Synopsis: (as told by the back of the book)
Greer Kadetsky is a college freshman when she meets the woman who will change her life. Faith Frank, dazzlingly persuasive and elegant at sixty-three, has been a pillar of the women’s movement for decades, a figure who inspires others. Hearing Faith speak for the first time, in a crowded campus chapel, Greer feels her inner world light up. She and Cory, her high school boyfriend, have both been hardworking and ambitious, jokingly referred to as “twin rocket ships,” headed up and up and up. Yet for so long Greer has been full of longing, in search of a purpose she can’t quite name. And then, astonishingly, Faith invites her to make something out her new sense of awakening. Over time, Faith leads Greer along the most exciting and rewarding path of her life, as it winds toward and away from her meant-to-be love story with Cory, and the future she’d always imagined. As Cory’s path, too, is altered in ways that feel beyond his control, both of them are asked to reckon with what they really want. What does it mean to be powerful? How do people measure their impact upon the world, and upon one another? Does all of this look different for men than it does for women?
With humor, wisdom, and profound intelligence, Meg Wolitzer weaves insights about power and influence, ego and loyalty, womanhood and ambition into a moving story that looks at the romantic ideals we pursue deep into adulthood: ideals relating not just to whom we want to be with, but who we want to be. At its heart, The Female Persuasion is about the select figures and experiences that shape our lives. It’s about the people who guide and the people who follow – and how those roles evolve over time. And it acknowledges the flame we all want to believe is flickering inside of us, waiting to be seen and fanned by the right person at the right time.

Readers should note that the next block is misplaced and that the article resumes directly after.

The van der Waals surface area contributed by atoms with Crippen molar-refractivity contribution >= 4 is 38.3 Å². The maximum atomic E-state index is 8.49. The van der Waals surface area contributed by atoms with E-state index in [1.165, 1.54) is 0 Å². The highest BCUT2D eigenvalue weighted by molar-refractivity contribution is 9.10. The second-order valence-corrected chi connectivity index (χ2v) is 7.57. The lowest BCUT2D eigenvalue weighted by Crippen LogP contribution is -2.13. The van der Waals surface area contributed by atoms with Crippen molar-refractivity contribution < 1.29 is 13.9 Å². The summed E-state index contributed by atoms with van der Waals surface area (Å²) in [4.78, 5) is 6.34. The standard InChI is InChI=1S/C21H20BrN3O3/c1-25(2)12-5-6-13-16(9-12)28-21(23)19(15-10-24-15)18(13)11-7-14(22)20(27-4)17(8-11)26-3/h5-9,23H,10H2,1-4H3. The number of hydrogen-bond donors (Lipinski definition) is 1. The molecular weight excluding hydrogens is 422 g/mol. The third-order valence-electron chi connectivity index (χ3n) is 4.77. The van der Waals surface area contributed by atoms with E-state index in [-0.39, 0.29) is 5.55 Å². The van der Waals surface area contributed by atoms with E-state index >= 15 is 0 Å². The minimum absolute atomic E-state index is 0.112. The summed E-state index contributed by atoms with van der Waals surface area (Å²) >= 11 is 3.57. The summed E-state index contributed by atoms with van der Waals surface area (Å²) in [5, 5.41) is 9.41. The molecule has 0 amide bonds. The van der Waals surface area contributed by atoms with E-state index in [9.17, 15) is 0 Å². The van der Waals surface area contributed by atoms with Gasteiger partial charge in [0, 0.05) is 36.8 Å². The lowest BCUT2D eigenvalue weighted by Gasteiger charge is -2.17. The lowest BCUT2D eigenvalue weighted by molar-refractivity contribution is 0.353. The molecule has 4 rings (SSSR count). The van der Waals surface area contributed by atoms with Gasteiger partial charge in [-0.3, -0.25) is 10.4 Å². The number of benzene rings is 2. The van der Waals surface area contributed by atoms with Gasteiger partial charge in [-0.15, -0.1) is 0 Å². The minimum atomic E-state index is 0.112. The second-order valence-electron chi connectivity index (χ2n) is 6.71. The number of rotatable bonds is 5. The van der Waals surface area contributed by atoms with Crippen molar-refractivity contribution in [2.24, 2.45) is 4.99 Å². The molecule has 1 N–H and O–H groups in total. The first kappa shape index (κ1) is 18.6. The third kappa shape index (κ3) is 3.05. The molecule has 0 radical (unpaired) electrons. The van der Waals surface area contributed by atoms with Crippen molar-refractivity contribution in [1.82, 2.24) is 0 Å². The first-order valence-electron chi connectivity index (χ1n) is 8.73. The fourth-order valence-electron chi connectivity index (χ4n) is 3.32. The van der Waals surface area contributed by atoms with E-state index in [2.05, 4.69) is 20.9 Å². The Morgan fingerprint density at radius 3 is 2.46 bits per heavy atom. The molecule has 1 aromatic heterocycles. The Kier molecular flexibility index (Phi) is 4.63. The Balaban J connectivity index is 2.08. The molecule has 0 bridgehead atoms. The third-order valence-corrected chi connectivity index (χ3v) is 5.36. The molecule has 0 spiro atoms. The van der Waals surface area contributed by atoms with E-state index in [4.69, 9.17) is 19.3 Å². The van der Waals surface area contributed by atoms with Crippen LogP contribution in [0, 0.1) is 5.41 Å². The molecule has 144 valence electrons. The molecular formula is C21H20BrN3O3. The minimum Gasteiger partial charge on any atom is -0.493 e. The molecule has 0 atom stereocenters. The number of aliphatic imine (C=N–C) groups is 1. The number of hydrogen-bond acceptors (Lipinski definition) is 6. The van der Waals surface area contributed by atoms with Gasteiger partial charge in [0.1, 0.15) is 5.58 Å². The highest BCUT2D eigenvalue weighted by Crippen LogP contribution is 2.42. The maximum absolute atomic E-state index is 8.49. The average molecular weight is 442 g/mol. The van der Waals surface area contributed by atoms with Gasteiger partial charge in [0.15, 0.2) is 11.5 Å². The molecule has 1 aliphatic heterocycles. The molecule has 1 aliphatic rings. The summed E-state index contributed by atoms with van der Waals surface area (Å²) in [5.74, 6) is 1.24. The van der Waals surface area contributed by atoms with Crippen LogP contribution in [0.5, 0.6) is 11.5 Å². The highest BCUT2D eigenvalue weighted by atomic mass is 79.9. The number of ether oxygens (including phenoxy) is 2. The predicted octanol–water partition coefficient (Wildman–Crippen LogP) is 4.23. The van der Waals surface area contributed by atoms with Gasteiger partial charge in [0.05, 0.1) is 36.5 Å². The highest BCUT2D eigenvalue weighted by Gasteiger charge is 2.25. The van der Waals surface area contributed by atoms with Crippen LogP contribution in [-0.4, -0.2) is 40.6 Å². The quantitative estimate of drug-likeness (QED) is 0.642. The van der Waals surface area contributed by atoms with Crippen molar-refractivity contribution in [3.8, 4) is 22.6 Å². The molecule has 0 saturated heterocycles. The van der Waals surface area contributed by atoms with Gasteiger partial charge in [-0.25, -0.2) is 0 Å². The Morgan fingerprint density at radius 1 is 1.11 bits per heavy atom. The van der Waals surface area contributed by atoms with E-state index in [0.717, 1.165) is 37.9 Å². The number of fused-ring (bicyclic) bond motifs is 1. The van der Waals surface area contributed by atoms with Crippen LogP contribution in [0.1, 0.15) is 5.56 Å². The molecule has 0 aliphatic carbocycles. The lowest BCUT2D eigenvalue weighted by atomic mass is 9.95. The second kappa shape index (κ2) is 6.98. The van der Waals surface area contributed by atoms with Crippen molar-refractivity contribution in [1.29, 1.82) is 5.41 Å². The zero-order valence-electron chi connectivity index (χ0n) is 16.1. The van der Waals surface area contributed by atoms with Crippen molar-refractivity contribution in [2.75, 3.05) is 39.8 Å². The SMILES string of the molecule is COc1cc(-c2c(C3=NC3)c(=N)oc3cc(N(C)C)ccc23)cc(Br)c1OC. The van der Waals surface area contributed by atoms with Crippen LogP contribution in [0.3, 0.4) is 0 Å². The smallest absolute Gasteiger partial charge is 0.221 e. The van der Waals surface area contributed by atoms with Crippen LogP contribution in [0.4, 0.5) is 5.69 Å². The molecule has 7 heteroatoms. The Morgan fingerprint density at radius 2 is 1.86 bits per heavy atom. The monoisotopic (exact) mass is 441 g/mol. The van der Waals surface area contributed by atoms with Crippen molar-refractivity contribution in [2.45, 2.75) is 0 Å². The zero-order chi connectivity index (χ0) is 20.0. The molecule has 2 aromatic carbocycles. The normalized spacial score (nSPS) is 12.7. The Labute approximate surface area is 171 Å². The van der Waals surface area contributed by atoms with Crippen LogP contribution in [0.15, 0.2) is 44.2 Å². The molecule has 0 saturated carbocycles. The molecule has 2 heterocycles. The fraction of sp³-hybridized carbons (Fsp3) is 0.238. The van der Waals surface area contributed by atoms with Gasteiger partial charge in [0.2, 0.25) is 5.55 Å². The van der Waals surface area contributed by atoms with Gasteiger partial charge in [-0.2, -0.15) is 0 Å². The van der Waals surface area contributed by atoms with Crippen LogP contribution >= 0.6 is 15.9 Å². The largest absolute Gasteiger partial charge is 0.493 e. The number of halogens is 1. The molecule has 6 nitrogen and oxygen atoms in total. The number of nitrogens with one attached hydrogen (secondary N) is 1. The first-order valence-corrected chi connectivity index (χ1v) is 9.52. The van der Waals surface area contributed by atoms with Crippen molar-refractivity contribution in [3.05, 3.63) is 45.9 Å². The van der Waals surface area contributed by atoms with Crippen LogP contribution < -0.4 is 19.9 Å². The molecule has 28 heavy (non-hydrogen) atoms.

I’d like to introduce you to what is guaranteed to be one of my favorite reads of 2018: The Female Persuasion. This book spoke to my soul – it is so clearly written by an intelligent person, about an intelligent person, and for intelligent readers. It’s so easy for me to identify with Greer’s intense desire to do something and vague knowledge of the kind of thing she would like to do, but to be a bit lost when it comes to exactly how to put that ferocity into action.
This is a book for people who love books. Wolitzer perfectly captures the special place that the world of reading holds in some of our hearts. The way the presence of books can be as important as that of a loved one. The way books can save people.
Each of the characters in this book is at once incredibly specific and, at the same time, emblematic of someone we all know. They’re like archetypes who have been brought to life, given blood and breath, and yet still are recognizable.
Reading this book was a form of therapy for me. At first, I was simply finding relief in having someone else say aloud the things that plague me about the state of our country and the status of women. It wasn’t changing the situation, but acknowledging that things are the way they are was helpful for me in and of itself. Later, I found I needed to hear some of the things the characters were saying about life and how to live it. It’s like Wolitzer knew me and what I needed to hear, more so than I knew myself.
I think this book found me at the exact right time. I hope it finds you when you need it (if you need it) too.